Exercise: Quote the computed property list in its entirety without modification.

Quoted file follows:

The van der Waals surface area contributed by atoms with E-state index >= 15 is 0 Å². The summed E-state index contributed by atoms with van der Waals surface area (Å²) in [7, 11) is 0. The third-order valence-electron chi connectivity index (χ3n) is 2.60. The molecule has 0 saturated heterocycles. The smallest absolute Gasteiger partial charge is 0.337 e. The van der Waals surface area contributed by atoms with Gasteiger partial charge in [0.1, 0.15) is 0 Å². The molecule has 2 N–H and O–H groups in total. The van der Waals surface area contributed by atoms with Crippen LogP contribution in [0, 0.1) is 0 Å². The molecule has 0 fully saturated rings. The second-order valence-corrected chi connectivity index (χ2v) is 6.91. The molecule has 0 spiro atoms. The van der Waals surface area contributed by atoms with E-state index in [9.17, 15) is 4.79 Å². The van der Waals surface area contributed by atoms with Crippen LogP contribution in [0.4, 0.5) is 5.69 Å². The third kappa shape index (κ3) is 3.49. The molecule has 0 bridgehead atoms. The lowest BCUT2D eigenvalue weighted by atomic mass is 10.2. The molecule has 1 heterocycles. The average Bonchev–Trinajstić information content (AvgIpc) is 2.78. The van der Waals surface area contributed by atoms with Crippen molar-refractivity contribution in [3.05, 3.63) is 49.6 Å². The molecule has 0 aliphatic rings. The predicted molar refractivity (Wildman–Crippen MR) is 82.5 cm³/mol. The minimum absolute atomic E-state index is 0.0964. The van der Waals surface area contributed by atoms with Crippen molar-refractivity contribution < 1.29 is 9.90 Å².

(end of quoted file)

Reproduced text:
The van der Waals surface area contributed by atoms with E-state index >= 15 is 0 Å². The summed E-state index contributed by atoms with van der Waals surface area (Å²) in [7, 11) is 0. The third-order valence-electron chi connectivity index (χ3n) is 2.60. The molecule has 0 saturated heterocycles. The smallest absolute Gasteiger partial charge is 0.337 e. The van der Waals surface area contributed by atoms with Gasteiger partial charge in [0.1, 0.15) is 0 Å². The molecule has 2 N–H and O–H groups in total. The van der Waals surface area contributed by atoms with Crippen LogP contribution in [0, 0.1) is 0 Å². The molecule has 0 fully saturated rings. The second-order valence-corrected chi connectivity index (χ2v) is 6.91. The molecule has 0 spiro atoms. The van der Waals surface area contributed by atoms with E-state index in [9.17, 15) is 4.79 Å². The van der Waals surface area contributed by atoms with Crippen LogP contribution in [0.4, 0.5) is 5.69 Å². The third kappa shape index (κ3) is 3.49. The molecule has 0 bridgehead atoms. The lowest BCUT2D eigenvalue weighted by atomic mass is 10.2. The molecule has 1 heterocycles. The average Bonchev–Trinajstić information content (AvgIpc) is 2.78. The van der Waals surface area contributed by atoms with Crippen molar-refractivity contribution in [3.05, 3.63) is 49.6 Å². The molecule has 0 aliphatic rings. The predicted molar refractivity (Wildman–Crippen MR) is 82.5 cm³/mol. The minimum absolute atomic E-state index is 0.0964. The van der Waals surface area contributed by atoms with Crippen molar-refractivity contribution < 1.29 is 9.90 Å².